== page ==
Another beautiful Saturday night brought me to the Shrunken Head, a gem of a bar located on 5th Avenue, with a sign in the window announcing “Last beer until Grandview!” I’ve always wondered how much extra traffic they get heading west with that, but I know that when there’s a live show it usually ends up being a dandy.
The bar was crowded when we arrived, in spite of the heavy traffic bleeding off of High St. I was hoping for a good sized crowd, as the show was booked as a benefit for the victims of Hurricane Harvey. They were also taking donations for Puerto Rico in the wake of Hurricane Maria.
I met up with Amy Kies and Joe Graham (the brains behind Javelina) before the show and they were bubbling with anticipation towards bringing their unique set to life.
The duo took the stage with Joe on keyboards and Amy on guitar, and she announced that the two of them were “not really musicians, just artists who like to make things… including music.” The first song for their set was Bury Your Bitter Heart, a tale about “murder, for all the right reasons.” The song opened with a slow creeping guitar and a disjointed bunch of piano keys that were seemingly smashed together for the sole purpose of their own creepy juxtaposition.
Life’s Last Breath came next, with a catchy, jumpy opening leading into a haunting, Halloween-esque bit of keys as Amy wailed on the chorus. Every single song the duo played had extremely dark undertones, and the smoke in Amy’s voice seemed to drown all of my senses individually.
They switched positions for Someday, a song inspired by Kurt Vonnegut. The song may have sounded happier from a musical standpoint, but Amy’s voice was significantly more somber as she pulled everyone around her in and almost onto the stage with her dark passion.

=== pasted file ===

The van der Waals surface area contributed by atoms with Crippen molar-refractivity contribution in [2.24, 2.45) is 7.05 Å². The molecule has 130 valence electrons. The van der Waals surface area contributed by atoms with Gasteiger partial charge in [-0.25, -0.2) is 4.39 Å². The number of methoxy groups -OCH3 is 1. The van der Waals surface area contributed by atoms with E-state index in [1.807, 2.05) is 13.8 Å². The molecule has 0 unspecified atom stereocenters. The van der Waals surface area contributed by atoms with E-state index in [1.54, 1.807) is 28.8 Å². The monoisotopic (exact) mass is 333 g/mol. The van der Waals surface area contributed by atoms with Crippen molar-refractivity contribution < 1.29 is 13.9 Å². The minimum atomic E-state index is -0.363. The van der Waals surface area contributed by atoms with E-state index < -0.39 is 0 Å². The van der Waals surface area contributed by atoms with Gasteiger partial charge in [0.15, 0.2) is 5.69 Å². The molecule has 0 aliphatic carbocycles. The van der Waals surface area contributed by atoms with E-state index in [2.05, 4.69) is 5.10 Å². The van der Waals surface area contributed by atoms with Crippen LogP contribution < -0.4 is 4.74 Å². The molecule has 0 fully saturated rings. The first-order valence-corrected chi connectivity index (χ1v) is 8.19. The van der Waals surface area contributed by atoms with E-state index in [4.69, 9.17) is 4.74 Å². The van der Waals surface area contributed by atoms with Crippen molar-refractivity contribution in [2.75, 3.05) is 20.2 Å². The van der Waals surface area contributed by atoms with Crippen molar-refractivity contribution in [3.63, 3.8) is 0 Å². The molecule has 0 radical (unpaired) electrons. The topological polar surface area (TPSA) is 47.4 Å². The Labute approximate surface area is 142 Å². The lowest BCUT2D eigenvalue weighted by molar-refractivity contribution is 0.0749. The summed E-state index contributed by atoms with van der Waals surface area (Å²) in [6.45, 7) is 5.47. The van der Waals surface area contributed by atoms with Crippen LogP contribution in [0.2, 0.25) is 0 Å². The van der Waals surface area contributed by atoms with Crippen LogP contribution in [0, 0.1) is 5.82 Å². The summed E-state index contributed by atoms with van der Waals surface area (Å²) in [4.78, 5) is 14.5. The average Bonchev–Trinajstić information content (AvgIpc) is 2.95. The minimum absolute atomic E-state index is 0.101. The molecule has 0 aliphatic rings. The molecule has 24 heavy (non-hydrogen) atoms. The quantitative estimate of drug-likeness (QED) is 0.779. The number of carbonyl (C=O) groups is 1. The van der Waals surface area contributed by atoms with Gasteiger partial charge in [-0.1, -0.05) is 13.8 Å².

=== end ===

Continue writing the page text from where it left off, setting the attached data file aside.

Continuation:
Meteor Song slowed everything down as Joe scratched up and down his guitar. The keyboard almost had a symphonic feel to it, as if there were more than two people participating on the song. It’s hard to tell which part was more exciting, but when pushed together the sounds induced an almost trance-like state in the crowd around me.
The group switched places again and both carried guitars as Amy stood in front of the piano to play Unexplainable. The song had a more positive tone to it as Amy’s voice filled the entirety of the Shrunken Head, driving out any darkness left in the venue. You could feel the energy as her voice cascaded down upon us, and the entire crowd around me rose to their feet at the end as she let out one more spine-tingling shriek.
The final song for the night was Stays The Same, featuring passionate vocals complemented by an utterly lethargic guitar procession. It was the perfect song to finish the set, slowing the tempo and bringing the band back to earth. It was almost a shame that the evening was only six songs long, but you could tell that nobody in the room was disappointed after such a powerful set.
The six-pack of aural solemnity was capped with a session of blind face-painting, in which my photographer, Jaime, and I sat down with Tyvek masks and exposed our souls to each other. It was quite thrilling to be so vulnerable, as I could not see anything that was happening. But, I could feel the hands on my face and I could feel her face underneath my digits. We had no idea what was happening outside of our own mental imagery, and we were both quite pleased after the fact.
Check it out, and be sure to participate next time you see this band live!
Ed. – Read the Jester’s interview with Javelina HERE
Credit all images: J Courtney / Music in Motion Columbus
- Bury Your Bitter Heart
- Life’s Last Breath
- Meteor Song
- Stays The Same
I was also blessed with permission from the band to share two of their short films, of which they wrote the musical score for as well. I will have those finished next week, and I promise you’re going to want to give them a peep. Here’s one of their short films that they scored earlier this year.